But, it is a validated psychometric instrument that psychologists love - it's in all the text books.

I am sorry to say, it's not going anywhere.

Anyway, I just wanted to add my 2cents - since I've written a psychometric instrument (it's all junk science).

You are right.
And right about the DP, too.

Chuck Thompson Posted 4 years, 10 months ago.   Favorite
(scanned reply – view as blog post)

RoseDubh Posted 9 months ago. ✓ Mailed 8 months, 2 weeks ago   Favorite
I realize this is post is several years old but your points remain relevant. I’ve recently been thinking about the pro-life movement recently, even more so than usual. We are currently in the annual 40 Days for Life that occurs in the same month that Roe V’s Wade was entered into American law. Some 58 million lives lost since, and counting... One can safely assume that about half of them were female. You want to see a war on women? Look no further. Abortion doesn’t prevent you from having a child, it just makes you the parent of a dead baby. I could go on for quite some time on how the abortion industry actually hurts women. There’s nothing empowering about killing your children.

But one of the tenets of the prolife movement is that “All life is precious, all life has intrinsic value, all life is sacred. It’s easy for prolifers to reconcile those beliefs with the tiniest and most helpless of humans. You lose quite a bit of that support when you apply those same tenets to bigger, less fragile humans- namely people sentenced to capital punishment. Then out trot the ‘eye for an eye’ and ‘they deserve to get what they gave’ and any number of other platitudes.

One sentence you wrote jumped out at me;

“By dehumanizing your adversary (the death row prisoner), through derogatory labels it makes it easier to hate, or kill, and in the case execute, its destructive to the common good.”

It is that very dehumanizing language that the pro choice crowd uses when discussing abortion- “Just a clump of tissue” “zygote”, “embryo” or “fetus” “potential life”, anything but a baby. Same with those facing capital punishment. It becomes much harder for self proclaimed moral people to cut short the life of a ‘person’. A person is something that they can identify with and to kill a person would be murder- not something they would ever be capable of promoting! So they distance themselves, where they can support their positions and maintain a clear conscience. This is why it’s so hard to sway them. To admit you have been complicit in the death of another person is farther than they are willing to go. All the arguments on the actual cost of capital punishment as opposed to life without parole means nothing. Same as to it’s effect (or lack of) on deterring future crime. No argument will be able to convince someone who willfully refuses to acknowledge the humanity of the lives they are willing to eliminate.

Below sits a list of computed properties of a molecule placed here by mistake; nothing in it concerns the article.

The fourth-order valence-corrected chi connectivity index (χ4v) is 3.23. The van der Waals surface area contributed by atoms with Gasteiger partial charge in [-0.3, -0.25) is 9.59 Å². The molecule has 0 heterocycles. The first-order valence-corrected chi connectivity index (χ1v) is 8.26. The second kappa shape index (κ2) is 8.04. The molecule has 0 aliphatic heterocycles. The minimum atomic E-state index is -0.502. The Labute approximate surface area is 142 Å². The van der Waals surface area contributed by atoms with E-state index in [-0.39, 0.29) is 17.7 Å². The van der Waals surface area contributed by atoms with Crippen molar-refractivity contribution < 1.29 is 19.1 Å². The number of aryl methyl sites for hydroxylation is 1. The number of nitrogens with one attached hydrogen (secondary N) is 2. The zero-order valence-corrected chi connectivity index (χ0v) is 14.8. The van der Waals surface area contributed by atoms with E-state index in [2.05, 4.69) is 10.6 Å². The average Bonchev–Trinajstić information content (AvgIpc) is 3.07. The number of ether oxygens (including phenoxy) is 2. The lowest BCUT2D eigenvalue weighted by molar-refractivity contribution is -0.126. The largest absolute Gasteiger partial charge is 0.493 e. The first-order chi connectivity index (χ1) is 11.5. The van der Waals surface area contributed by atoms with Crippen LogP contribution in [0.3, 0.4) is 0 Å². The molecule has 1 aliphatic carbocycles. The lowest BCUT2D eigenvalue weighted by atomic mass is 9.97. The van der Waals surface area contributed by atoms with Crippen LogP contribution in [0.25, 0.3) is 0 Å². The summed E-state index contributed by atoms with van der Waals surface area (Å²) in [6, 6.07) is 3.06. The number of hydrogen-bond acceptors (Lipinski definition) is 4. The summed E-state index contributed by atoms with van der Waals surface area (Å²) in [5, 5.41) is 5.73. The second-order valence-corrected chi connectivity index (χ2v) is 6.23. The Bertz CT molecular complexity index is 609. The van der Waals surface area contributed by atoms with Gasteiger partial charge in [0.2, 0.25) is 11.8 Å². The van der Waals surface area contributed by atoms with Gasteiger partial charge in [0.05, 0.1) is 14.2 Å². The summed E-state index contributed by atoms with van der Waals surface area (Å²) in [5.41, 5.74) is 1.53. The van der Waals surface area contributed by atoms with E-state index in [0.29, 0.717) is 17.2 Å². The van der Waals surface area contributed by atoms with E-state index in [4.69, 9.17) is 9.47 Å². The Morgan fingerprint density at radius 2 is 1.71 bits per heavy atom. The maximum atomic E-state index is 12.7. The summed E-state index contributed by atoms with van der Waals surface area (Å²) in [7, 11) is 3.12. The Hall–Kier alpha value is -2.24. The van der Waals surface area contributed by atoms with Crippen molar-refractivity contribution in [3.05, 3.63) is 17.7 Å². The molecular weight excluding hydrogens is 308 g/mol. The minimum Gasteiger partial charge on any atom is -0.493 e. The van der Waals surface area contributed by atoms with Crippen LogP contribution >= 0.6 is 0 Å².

Christians, especially, are fond of quoting the Old Testament passages to prop up their positions. Yet the scripture they often cite was written for the Israelites who were wandering the desert without jails or any significant means of protecting the community from criminals. We have modern ways of protecting the public from dangerous individuals. We are a far cry from the society for which the text was written for.

RoseDubh Posted 9 months ago. ✓ Mailed 8 months, 2 weeks ago   Favorite
But if these biblical passages are to be used in support of capital punishment, then we should be willing to insist on capital punishment for every offense which is listed there. Kidnapping, blasphemy, homosexuality, adultery, worshipping other gods, premarital sex and not keeping the sabbath; just to touch on a few.
Of course, if we applied capital punishment according to the Old Testament, there wouldn’t be anybody left to do the executing...

Now if these Christians turned their eyes towards the New Testament they’d see that Jesus came with a new message, which was repentance and forgiveness. A message that said no one was too bad or too far gone, that they couldn’t be saved. As a matter of fact, the Bible is filled with less than ideal men and women that God called upon. He didn’t call the popular, rich or successful to further his ministry, but rather, the poor, broken and sinful. Abraham was old but he obeyed. Elijah was suicidal, Joseph was abused and betrayed by his family. Job went bankrupt , Moses had a speech problem and he murdered an Egyptian, Gideon was afraid, Samson was vain and a womanizer, Rahab was a pagan and a prostitute, The Samaritan Woman at the well, was divorced and living with a man she had not married, Noah was a drunk, Jacob was a liar a cheater, David an adulterer and a murderer, Jonah ran from God, Peter denied Christ three times, Martha worried about everything, Zacchaeus was small and money hungry, The Disciples couldn’t even stay awake for Jesus, and Paul, arguably the worst– A Pharisee who relentlessly persecuted Christians, killing them in horrific ways.